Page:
Today would have been my Grandmother’s birthday. She passed away so long ago you would think she could not influence my life now, but she does. My grandmother was a very strict and rigid woman. I cannot imagine how hard her life must have been. The family story tells us that her father was ridden out of town on a rail. Now, for those of you who have no idea what that means, it isn’t pleasant. There are many connotations from back in Pilgrim times, to tarring and feathering. What I think it meant in my Great Grandfather’s time was that he was physically taken out of town in a very un-pleasant way and threatened not to come back. So, my Great-Grandmother raised a large family by herself. As a result, my Grandmother and her siblings were very close – as you can well understand – all they had was each other.
My grandmother was very religious and raised in a very strict household. I believe she almost persecuted herself in her life and if I were to dwell on that it might really drive me crazy and make me extremely sad. Today, I don’t want to dwell on that. I want to think about and celebrate the positive influence she was in my life.
My grandmother sang as she went about her household chores. I can always remember her singing ‘Peace in the Valley’ as she cleaned and cooked. She was a great cook and today I will still get extremely excited if ‘hotcakes’ are served with warm syrup. Just the way Mam-Maw made them. She raised her 4 grandchildren for a time. Being the age I am now, I understand all too well how hard that was. To cook, clean, and try to get us to behave, bathe, and do as we were told must have really been hard. And those of you that know us, we could possibly have been a bit of a handful.
Mam-Maw – forgive me for sharing this, but it really is a great memory for me. Mam-Maw used to bleach the hair on her upper lip. You see, there were times that I imagined doing that myself! It was the ultimate in being all grown up. Now that I have dark hair growing in odd places, it doesn’t seem so romantic! She had beautiful shoes and beautiful hats that she wore to church – and she had lots of pop-beads that we sometimes got to wear to church, too.
I also remember us sitting around the red recliner as she peeled apples (one long strip of peel with a paring knife – remarkable) into a pie-pan. We sat and ate piece after piece of fresh slices of apples. I remember her playing the ukulele and singing “Little Mohee”. I remember her sweeping away the snow under the forsythia bushes in the winter so she could feed the birds. I can also remember sitting at the dining room table with her staring outside at fresh fallen snow unscathed by human footprints – amazed when the cardinals were ablaze against a field of white.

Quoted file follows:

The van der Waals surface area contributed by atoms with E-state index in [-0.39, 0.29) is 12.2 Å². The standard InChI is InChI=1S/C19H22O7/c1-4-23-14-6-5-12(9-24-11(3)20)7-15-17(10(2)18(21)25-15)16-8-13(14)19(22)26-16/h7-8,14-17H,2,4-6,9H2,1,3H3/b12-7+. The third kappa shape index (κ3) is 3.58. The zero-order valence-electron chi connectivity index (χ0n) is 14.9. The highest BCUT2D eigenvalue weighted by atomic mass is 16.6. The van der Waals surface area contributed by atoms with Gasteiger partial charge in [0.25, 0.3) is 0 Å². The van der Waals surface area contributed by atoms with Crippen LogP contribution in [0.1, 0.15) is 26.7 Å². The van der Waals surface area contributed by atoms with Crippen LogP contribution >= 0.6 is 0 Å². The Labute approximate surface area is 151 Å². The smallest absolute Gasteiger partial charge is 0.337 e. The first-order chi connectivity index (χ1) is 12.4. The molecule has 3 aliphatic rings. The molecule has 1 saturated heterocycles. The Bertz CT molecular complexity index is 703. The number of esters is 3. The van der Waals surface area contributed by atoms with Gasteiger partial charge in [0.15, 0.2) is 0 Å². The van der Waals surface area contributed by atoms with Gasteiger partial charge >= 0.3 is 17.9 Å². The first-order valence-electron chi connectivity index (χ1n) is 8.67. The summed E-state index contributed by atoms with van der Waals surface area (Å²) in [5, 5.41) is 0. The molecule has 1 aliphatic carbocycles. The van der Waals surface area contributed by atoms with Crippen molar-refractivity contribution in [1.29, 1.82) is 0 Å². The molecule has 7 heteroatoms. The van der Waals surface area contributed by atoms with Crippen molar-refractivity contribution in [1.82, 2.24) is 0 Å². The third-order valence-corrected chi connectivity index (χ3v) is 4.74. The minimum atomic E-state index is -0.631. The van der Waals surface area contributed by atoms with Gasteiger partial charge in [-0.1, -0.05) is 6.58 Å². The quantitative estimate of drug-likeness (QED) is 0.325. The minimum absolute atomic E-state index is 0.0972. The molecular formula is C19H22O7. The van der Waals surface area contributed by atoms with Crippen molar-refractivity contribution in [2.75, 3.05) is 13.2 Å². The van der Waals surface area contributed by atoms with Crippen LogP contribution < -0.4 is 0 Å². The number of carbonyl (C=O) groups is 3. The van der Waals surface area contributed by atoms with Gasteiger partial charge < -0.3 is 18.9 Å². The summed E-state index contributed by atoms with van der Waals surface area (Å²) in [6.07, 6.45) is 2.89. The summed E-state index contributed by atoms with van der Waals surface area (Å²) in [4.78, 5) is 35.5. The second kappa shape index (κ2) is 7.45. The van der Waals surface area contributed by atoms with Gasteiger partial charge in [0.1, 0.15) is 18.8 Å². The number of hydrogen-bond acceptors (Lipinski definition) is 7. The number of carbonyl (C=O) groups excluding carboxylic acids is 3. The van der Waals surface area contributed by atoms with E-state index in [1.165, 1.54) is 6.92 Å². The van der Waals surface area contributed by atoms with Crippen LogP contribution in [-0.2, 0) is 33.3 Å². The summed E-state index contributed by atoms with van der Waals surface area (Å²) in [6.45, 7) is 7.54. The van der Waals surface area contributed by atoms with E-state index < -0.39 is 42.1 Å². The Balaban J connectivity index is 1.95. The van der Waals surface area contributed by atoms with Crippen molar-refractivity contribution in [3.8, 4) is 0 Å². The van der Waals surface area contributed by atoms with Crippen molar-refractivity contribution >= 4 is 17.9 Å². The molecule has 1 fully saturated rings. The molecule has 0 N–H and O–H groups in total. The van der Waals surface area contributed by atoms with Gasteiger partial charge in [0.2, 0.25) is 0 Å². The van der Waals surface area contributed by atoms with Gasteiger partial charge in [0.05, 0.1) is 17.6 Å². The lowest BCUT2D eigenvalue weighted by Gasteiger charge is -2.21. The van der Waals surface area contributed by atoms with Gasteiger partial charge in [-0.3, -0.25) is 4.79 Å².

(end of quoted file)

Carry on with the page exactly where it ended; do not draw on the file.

Today I honor this woman of grace and faith and determination. I forgive the human side of her that struggled. I remember that Daddy always sent her roses on her birthday and had the florist type each of our names on a piece of paper and staple it to a rose (her name was Rose) – so she knew they were from each of us. I remember that she passed away on her birthday….
Mam-Maw – I love you. I did as a child and I do now. I respect you for the difficult life you had and for all the good things you taught me. I think of you at Christmas and every time I see a cardinal. I was about 8 or 10 when you passed away. I remember how heartbroken Daddy was and how hard he tried to get home to see you before you were gone. He didn’t make it. I smile to know that he sees you now and that you are together again. I remember the story about how you tried to get Ollie to let you ‘adopt’ Mary so ‘Little Jim’ would have a playmate – especially funny knowing that they eventually married each other later in their lives.
Today I am thankful for the life I led. For the memories and the difficult times. For the beauty of the place you settled and called home, for I got to grow up a little girl there. The Valley will always be home to me in so many ways, even though I have no physical home there any more. If you had not been the strong woman you were, faced with the challenges you had, I may not be here experiencing the joy that life has shed upon me. Happy Birthday Mam-Maw. Some 48 years later, I haven’t forgotten you. You still make me smile.